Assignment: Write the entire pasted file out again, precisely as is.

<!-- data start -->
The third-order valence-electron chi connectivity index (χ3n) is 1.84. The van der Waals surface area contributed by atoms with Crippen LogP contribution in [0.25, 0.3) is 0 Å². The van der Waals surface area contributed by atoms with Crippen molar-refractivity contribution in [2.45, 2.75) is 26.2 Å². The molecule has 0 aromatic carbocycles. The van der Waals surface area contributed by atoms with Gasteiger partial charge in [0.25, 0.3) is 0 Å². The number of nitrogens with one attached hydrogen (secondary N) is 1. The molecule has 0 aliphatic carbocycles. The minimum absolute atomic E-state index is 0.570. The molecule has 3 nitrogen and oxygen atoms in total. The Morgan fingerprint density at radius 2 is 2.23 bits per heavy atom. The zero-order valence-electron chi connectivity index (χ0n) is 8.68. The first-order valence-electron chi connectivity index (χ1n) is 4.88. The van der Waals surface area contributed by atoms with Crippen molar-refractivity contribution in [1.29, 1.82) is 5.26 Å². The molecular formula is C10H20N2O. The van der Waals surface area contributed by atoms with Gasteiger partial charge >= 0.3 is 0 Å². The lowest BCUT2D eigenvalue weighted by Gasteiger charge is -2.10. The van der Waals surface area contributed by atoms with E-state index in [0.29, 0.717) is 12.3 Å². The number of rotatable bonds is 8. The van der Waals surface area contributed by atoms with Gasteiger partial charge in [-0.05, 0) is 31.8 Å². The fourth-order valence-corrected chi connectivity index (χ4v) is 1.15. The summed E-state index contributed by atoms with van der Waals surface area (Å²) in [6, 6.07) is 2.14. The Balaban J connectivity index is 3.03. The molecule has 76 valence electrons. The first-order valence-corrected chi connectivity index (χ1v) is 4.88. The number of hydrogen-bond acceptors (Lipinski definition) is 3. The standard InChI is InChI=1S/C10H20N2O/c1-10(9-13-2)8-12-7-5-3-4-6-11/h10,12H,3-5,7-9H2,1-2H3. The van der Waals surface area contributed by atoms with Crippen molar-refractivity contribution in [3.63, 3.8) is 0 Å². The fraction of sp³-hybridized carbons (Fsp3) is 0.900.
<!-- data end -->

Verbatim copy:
The third-order valence-electron chi connectivity index (χ3n) is 1.84. The van der Waals surface area contributed by atoms with Crippen LogP contribution in [0.25, 0.3) is 0 Å². The van der Waals surface area contributed by atoms with Crippen molar-refractivity contribution in [2.45, 2.75) is 26.2 Å². The molecule has 0 aromatic carbocycles. The van der Waals surface area contributed by atoms with Gasteiger partial charge in [0.25, 0.3) is 0 Å². The number of nitrogens with one attached hydrogen (secondary N) is 1. The molecule has 0 aliphatic carbocycles. The minimum absolute atomic E-state index is 0.570. The molecule has 3 nitrogen and oxygen atoms in total. The Morgan fingerprint density at radius 2 is 2.23 bits per heavy atom. The zero-order valence-electron chi connectivity index (χ0n) is 8.68. The first-order valence-electron chi connectivity index (χ1n) is 4.88. The van der Waals surface area contributed by atoms with Crippen molar-refractivity contribution in [1.29, 1.82) is 5.26 Å². The molecular formula is C10H20N2O. The van der Waals surface area contributed by atoms with Gasteiger partial charge >= 0.3 is 0 Å². The lowest BCUT2D eigenvalue weighted by Gasteiger charge is -2.10. The van der Waals surface area contributed by atoms with E-state index in [0.29, 0.717) is 12.3 Å². The number of rotatable bonds is 8. The van der Waals surface area contributed by atoms with Gasteiger partial charge in [-0.05, 0) is 31.8 Å². The fourth-order valence-corrected chi connectivity index (χ4v) is 1.15. The summed E-state index contributed by atoms with van der Waals surface area (Å²) in [6, 6.07) is 2.14. The Balaban J connectivity index is 3.03. The molecule has 76 valence electrons. The first-order valence-corrected chi connectivity index (χ1v) is 4.88. The number of hydrogen-bond acceptors (Lipinski definition) is 3. The standard InChI is InChI=1S/C10H20N2O/c1-10(9-13-2)8-12-7-5-3-4-6-11/h10,12H,3-5,7-9H2,1-2H3. The van der Waals surface area contributed by atoms with Crippen molar-refractivity contribution in [3.63, 3.8) is 0 Å². The fraction of sp³-hybridized carbons (Fsp3) is 0.900.